Skip to main content

Back to BuzzTracker

Machine View in BuzzTracker

Well, I've run just about every music creation tool.  Reason, Cubase, Orion, WaveLab, Ableton Live, Rebirth, RubberDuck, most VST plugins, ProTools, Logic, Saidie (sp?) to name a few.

But I think the one closest aligned to my personality and way of thinking is Jeskola BuzzTracker.

Trackers grew up in the demo scene as mod trackers.  They tended to be sample based with text editing of individual steps.  Most have a user interface and require values to be added in hexadecimal.

While this may seem a little crazy it actually works out pretty well.  For example - say you want to fade a value from 0-10 over a bar.  Using decimal would mean you had 10 steps to use.  Using hexadecimal you have 16, which fits with the 4/4 perfectly.

Pattern View in BuzzTrackerI started using mod trackers on a 286 pc before the days of the SoundBlaster card and in the day of the Adlib card.  Not sure how many people remember the Adlib, but it was basically an FM synth.  So, recorded sounds couldn't really be played, but you could play music.  The SoundBlaster came out with the ability to play recorded sounds.  But before this, using a mod tracker and an LPT sound card (printer port) you could play real samples.  Basically the LPT sound card was a printer connector, 8 resistors (if I remember correctly) and a audio plug.

I connected the audio plug to a small guitar amplifier and had sound (no understanding of things like impedence matching at that stage).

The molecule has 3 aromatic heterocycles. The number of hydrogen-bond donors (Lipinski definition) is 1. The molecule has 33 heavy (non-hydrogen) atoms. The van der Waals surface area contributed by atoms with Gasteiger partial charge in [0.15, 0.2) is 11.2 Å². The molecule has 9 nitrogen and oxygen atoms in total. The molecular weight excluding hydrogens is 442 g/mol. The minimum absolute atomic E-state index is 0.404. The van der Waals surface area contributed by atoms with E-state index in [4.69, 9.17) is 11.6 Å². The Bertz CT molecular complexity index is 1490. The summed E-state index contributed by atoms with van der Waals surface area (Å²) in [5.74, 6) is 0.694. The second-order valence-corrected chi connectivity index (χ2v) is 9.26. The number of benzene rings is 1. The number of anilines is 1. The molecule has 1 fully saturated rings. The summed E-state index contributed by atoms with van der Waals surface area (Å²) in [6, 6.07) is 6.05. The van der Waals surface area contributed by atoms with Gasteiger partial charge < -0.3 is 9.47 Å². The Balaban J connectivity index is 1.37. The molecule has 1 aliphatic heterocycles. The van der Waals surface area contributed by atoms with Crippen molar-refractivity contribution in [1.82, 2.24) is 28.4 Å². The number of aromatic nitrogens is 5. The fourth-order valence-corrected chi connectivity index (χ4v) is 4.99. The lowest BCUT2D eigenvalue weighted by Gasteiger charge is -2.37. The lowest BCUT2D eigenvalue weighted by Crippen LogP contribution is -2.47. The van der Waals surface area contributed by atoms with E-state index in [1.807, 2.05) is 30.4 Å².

Anyway, so fast forward nearly 20 years and things haven't changed much.

BuzzTracker is still a tracker albeit with a gui where you can place and connect any array of machines and effects.  The list of available machines (instruments or sound genarators) is unbelievable.  Most of them take pretty much no CPU and so you end up with arrays of hundreds.

There are of course plugins for VST intruments and effects etc.

If I remember correctly Jeskola lost the source code in a hard drive crash or something, so it's not Open Source, but it is free.

In order to continue development of the main package there is the OverLoader plugin which adds features.

You can download a pack of instruments and effects that will get you started and then go to the website every now and then to check if there are new instruments and effects (written by a huge list of people).

There are example effect and machine source code listings so that you can create your own if you need to.

Anyway, it's been a couple of years since I last used it, but miss it and am currently redownloading.

Sequencer View